The Greatest Little Motor Boat Afloat
Today, for a change of pace, we decided it would be nice to take a break from Hot Topics such as High Restoration Costs, 3,000 HP Unlimited Hydroplanes, and preparing for the trip to Lake Dora – and take a quiet, peaceful putt across Lake Cyberspace in a vintage “Dippy” thanks to fellow Woody Boaters Julie & Chris Bullen. This story is so relaxing, that I fell asleep preparing it this morning. – Texx
The Disappearing Propeller Boat
By Julie & Chris Bullen
“The Greatest Little Motor Boat Afloat” is a great way to see the sights.
The disappearing propeller was invented in 1915. W.J. Johnson started the company in 1916 and put the device in row boats. This allowed the boat to be beached easily and help the boat bounce over the logs that were everywhere at the time. By the early 20’s the Dispro co. was building 350 to 400 boats a year powered by a 3hp dispro motor. Affectionately known as the “Dippy” the boat was made with oak ribs with cypress or cedar lapstrake planking.
Going slow gives you a whole different look at the lake. We are always going fast. Going to work, going to groceries, going to the lake – cars get us there quick. Most of us on the water are going 30 to 40 mph. Glass boats don’t go slow. Even most wood boats go comfortably at 15 to 20mph. For some, us included, you need to be in the Dispro for a while to settle in and adjust to the slower speed of travel.
When you get into a Dispro and start her up you’re off, going full speed at 6 mph. Just like a race boat, once you start the engine you’re on your way! Ok that’s the only thing about them that’s like a race boat.
The Dispro takes you back every time you get into one. It’s magic. Well, when it’s running, but that’s another story. Let not ruin the magic. The soft “putt-putt” of the motor and the smooth ride lets you sit back and enjoy the cruise. Bring a few friends and you have a mobile front porch: a place to chat, gaze at the scenery and enjoy the water and smell of varnish.
You could say a slow boat makes your lake bigger. If you have a small lake the slow boat takes longer to get around. The Dispro club is strong with over 60 boats coming out to the annual meeting in September each year. In fact they have trouble finding a location to beach or dock 60 boats.
They are active all year long with their UMMTs (Unorganized Minnie Misery Tours). The light weight boat and small trailer allows you the haul the Dispro with any vehicle to explore lakes around the globe. The device makes for mostly a worry free experience in unknown waters.
Going slow gives you time to take photos of those great, memorable days on the water. So we hope you enjoy them and forget about that white stuff outside today.
Julie & Chris Bullen
Thanks Julie & Chris for sharing your story with us today, believe me – it helps beat those “winter doldrums” for another day. We look forward to visiting with Julie & Chris in Tavares next month during the Sunnyland Wooden Boat Festival, where we hope it’s a bit warmer.
Also – Chris mentioned that the Woody Boater Picnic & Poker Run planned for July 5th is a hit! The event, which leads up to the big Toronto Chapter ACBS Boat Show in Gravenhurst, Ontario is now offically sold out, with a total of 21 classic boats and 53 people now registered. However, they have conducted a “cockpit count” and according to Chris, there is still some room on some of the boats if you are looking to hitch a ride.
For us, this is fantastic news considering it’s just February 26th and we are looking forward to this great event and covering it with our cameras blazing.
To learn more about this amazing 98 year-old invention, here’s a diagram and a short video courtesy of the Dispro Owners Association, which also has a great website (Click Here) with everything you ever wanted to know about Disappearing Propeller Boats.
Just like these little 3HP vintage engines, the “Dispro” video takes a few seconds to get started and warm up, so please be patient – it’s worth the wait… – Texx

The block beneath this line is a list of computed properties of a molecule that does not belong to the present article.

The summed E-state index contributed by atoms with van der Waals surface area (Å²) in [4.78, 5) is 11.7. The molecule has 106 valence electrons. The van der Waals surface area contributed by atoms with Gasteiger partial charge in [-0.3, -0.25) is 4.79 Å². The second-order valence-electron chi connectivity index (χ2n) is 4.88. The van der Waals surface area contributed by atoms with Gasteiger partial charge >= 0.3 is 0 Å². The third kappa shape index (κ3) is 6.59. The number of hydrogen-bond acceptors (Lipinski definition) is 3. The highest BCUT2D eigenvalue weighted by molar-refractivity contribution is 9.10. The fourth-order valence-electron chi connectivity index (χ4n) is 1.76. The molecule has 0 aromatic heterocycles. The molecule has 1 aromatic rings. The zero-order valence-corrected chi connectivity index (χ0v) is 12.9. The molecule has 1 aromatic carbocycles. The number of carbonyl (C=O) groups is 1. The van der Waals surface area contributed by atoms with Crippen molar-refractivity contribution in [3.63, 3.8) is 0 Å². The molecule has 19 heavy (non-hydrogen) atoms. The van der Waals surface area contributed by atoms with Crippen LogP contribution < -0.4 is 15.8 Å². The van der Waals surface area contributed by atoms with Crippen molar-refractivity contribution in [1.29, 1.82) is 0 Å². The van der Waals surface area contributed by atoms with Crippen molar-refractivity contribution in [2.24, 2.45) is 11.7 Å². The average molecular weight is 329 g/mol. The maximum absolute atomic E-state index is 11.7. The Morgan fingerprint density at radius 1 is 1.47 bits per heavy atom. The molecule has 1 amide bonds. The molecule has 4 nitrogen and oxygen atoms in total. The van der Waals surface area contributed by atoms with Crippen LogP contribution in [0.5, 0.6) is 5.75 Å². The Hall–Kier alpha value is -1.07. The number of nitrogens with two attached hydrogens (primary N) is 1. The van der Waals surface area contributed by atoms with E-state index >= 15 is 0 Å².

Story Update: Fellow Woody Boater Ian shared a link to another impressive Dispro video in the comment section today, so we added the video below. This is a very informative video which includes some great commentary from noted Canadian restorer Peter Breen, describing the Dispro boats and detailed engine operation, as well as some commentary from owner Bill Joslyn in Lake Dora, Florida. Thanks for sharing this with us Ian! – Texx
Finally a boat I can afford the gas bill for!
What a great little boat. Now if we can just sandwich a small block in it in time for the Poker Run.
Beautiful collection of boats. Lapstrake heaven!
I love the little brass cup for priming the engine. Dispro is a real Canadian treasure!
I think they also built them for a short period at a branch plant in Tonawanda NY
Times were tough before the invention of oar locks.
Great write up from the Bullens and gets me inspired to work on my OAG (only a Greavette). When Greavette took over production in 1936, the “Billy” Johnson and Lindsay models became the holy grail for Dippies and the Greavette’s were just “OAG’s”. Dippy club members are a great bunch of people and I’ll share a picture somewhat out of focus but under the circumstances maybe you’ll understand with the “chop” encountered. This is past Dippy club president Les Rue chauffeuring Ron Hill (one of the contributing authors to “The Greatest Motorboat Afloat – the story of the Disappearing Propeller Boat) motoring to the AGM (Annual General Meeting) held the same weekend as Toronto Clubs spring tour. Les (from the USA) always likes to be the first on the water to show his Canadian friends his commitment to Dippy’s (actually bragging rights at the meeting being from the “south”, if they can understand his accent).
And this is what you’ll have to wear if you choose to “dippy” just after “ice out” in Muskoka (mid to late April) and you’ll still be cold but the smell of “dippy fumes” are, some say, like heaven. Others say it probably has caused brained damage which is why these are so popular.
Neat story Texx. I’ve wondered about these boats since seeing one at Bay Harbor ACBS Internationals.
By the way, what do you call a blonde in one of these? A ditzy in a dippy. Just came up with that actually…
Karen has loved these since she first saw one, and they have a very active following, obviously. I know that current ACBS Pres. Dunc Hawkins has one, and they are a real sight to see putting along. I looked seriously at buying one about 3 years ao, a factory documented demo unit from 1926. Deal didn’t happen for whatever reason. I have been told that the early, original engines are incredibly cantankerous to actually use and the unlikelihood of finding a person to work on it in central BC became an obstacle. Maybe one day…..
Is it just me or does a parade of dippys remind you of this other totally relaxing ride?